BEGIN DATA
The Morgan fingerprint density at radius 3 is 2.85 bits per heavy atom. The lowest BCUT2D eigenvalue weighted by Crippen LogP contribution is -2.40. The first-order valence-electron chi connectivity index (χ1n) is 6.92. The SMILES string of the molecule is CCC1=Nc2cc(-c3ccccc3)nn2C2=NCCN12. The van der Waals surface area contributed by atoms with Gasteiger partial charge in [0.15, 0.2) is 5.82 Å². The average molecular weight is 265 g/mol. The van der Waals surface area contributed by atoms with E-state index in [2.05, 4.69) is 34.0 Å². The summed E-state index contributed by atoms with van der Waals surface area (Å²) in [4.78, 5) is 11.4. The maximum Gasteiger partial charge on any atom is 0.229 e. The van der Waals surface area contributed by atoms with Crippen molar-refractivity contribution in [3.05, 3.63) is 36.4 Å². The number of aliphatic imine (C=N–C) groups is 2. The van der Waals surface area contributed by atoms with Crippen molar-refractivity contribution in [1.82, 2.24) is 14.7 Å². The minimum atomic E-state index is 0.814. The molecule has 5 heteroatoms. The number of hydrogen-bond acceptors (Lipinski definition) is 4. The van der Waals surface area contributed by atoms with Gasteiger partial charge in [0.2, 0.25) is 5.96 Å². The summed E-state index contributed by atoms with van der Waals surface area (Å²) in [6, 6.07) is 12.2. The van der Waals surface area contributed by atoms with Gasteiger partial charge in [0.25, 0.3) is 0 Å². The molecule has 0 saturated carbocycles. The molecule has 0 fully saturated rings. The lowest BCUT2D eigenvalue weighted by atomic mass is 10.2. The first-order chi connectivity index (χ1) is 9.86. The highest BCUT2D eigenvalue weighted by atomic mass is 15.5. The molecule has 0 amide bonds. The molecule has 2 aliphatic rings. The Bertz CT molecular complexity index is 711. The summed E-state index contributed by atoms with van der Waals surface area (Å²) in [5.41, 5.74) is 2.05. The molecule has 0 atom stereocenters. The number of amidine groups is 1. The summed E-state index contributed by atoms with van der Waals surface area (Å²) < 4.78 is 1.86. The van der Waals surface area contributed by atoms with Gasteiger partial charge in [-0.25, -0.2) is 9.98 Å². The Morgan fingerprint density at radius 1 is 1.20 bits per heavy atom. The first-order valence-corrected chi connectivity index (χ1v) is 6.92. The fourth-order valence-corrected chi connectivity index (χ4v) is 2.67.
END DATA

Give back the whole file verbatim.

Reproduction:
The Morgan fingerprint density at radius 3 is 2.85 bits per heavy atom. The lowest BCUT2D eigenvalue weighted by Crippen LogP contribution is -2.40. The first-order valence-electron chi connectivity index (χ1n) is 6.92. The SMILES string of the molecule is CCC1=Nc2cc(-c3ccccc3)nn2C2=NCCN12. The van der Waals surface area contributed by atoms with Gasteiger partial charge in [0.15, 0.2) is 5.82 Å². The average molecular weight is 265 g/mol. The van der Waals surface area contributed by atoms with E-state index in [2.05, 4.69) is 34.0 Å². The summed E-state index contributed by atoms with van der Waals surface area (Å²) in [4.78, 5) is 11.4. The maximum Gasteiger partial charge on any atom is 0.229 e. The van der Waals surface area contributed by atoms with Crippen molar-refractivity contribution in [3.05, 3.63) is 36.4 Å². The number of aliphatic imine (C=N–C) groups is 2. The van der Waals surface area contributed by atoms with Crippen molar-refractivity contribution in [1.82, 2.24) is 14.7 Å². The minimum atomic E-state index is 0.814. The molecule has 5 heteroatoms. The number of hydrogen-bond acceptors (Lipinski definition) is 4. The van der Waals surface area contributed by atoms with Gasteiger partial charge in [0.2, 0.25) is 5.96 Å². The summed E-state index contributed by atoms with van der Waals surface area (Å²) in [6, 6.07) is 12.2. The van der Waals surface area contributed by atoms with Gasteiger partial charge in [0.25, 0.3) is 0 Å². The molecule has 0 saturated carbocycles. The molecule has 0 fully saturated rings. The lowest BCUT2D eigenvalue weighted by atomic mass is 10.2. The first-order chi connectivity index (χ1) is 9.86. The highest BCUT2D eigenvalue weighted by atomic mass is 15.5. The molecule has 0 amide bonds. The molecule has 2 aliphatic rings. The Bertz CT molecular complexity index is 711. The summed E-state index contributed by atoms with van der Waals surface area (Å²) in [5.41, 5.74) is 2.05. The molecule has 0 atom stereocenters. The number of amidine groups is 1. The summed E-state index contributed by atoms with van der Waals surface area (Å²) < 4.78 is 1.86. The van der Waals surface area contributed by atoms with Gasteiger partial charge in [-0.25, -0.2) is 9.98 Å². The Morgan fingerprint density at radius 1 is 1.20 bits per heavy atom. The first-order valence-corrected chi connectivity index (χ1v) is 6.92. The fourth-order valence-corrected chi connectivity index (χ4v) is 2.67.